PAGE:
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1 of 1 people found the following review helpful By Hans G. Despain on May 24, 2012
Format: Hardcover
This is a fairly accessible short book on the first hundred days of Roosevelt's presidency and New Deal policy. The author, Anthony J. Badger, is a celebrated authority on the New Deal era. Badger serves as an excellent guide of the chaotic first 100 days of Roosevelt's presidency. As a mere guide to major policies and events of the early ("first") New Deal, Badger's book is adequate. In other words, the reader will be introduced to the names of the principle individuals and the policy, debates and ideas driving the activity of the first 100 days.

However, Badger seems to have a much more specific aim. Namely, defending the New Deal (more specifically the "first" New Deal) against critics who tend to abstract away from the historical context of actual events and policy formation, and ignore the actual mood and attitudes predominating the "national" consciousness.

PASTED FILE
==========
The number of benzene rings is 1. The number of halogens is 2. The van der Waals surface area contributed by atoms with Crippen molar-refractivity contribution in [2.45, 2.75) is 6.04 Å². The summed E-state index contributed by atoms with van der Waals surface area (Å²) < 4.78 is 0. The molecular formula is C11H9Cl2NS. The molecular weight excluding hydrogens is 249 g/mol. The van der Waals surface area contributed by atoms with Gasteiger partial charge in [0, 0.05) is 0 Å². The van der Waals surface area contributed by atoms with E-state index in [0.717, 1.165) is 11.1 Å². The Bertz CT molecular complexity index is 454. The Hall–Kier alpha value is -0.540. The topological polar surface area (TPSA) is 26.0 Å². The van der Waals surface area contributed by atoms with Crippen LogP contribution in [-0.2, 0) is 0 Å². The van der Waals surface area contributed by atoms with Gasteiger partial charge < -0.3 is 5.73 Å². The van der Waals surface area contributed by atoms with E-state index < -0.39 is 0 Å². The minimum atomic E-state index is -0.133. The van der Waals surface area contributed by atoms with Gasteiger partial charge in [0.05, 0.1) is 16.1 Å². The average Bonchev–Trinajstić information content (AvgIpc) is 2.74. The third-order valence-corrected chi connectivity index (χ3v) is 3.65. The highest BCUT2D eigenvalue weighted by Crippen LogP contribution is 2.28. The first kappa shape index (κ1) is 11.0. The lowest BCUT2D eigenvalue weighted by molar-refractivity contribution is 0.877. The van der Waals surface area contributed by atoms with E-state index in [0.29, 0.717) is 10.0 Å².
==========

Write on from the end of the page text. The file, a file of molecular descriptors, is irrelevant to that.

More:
The first thing we read is Roosevelt received millions of letters from American citizens. Hoover had one person administer the mail room, Roosevelt needed fifty. These were not ordinary times; Americans were fearful and anxious, above all else suffering. Roosevelt desired to help, and more importantly the currents of history demanded alleviation of suffering (e.g., unemployed, farmers, poor, etc.) and policy to patch-up the structural weaknesses of the U.S. economy (i.e., financial structure, agricultural instability, employment instability, etc.) but the governmental apparatus of the U.S. was exceedingly deficient.

Badger is greatly competent to tell the story of the construction of the New Deal. To this aim, chapters 2 through 6 are dedicated.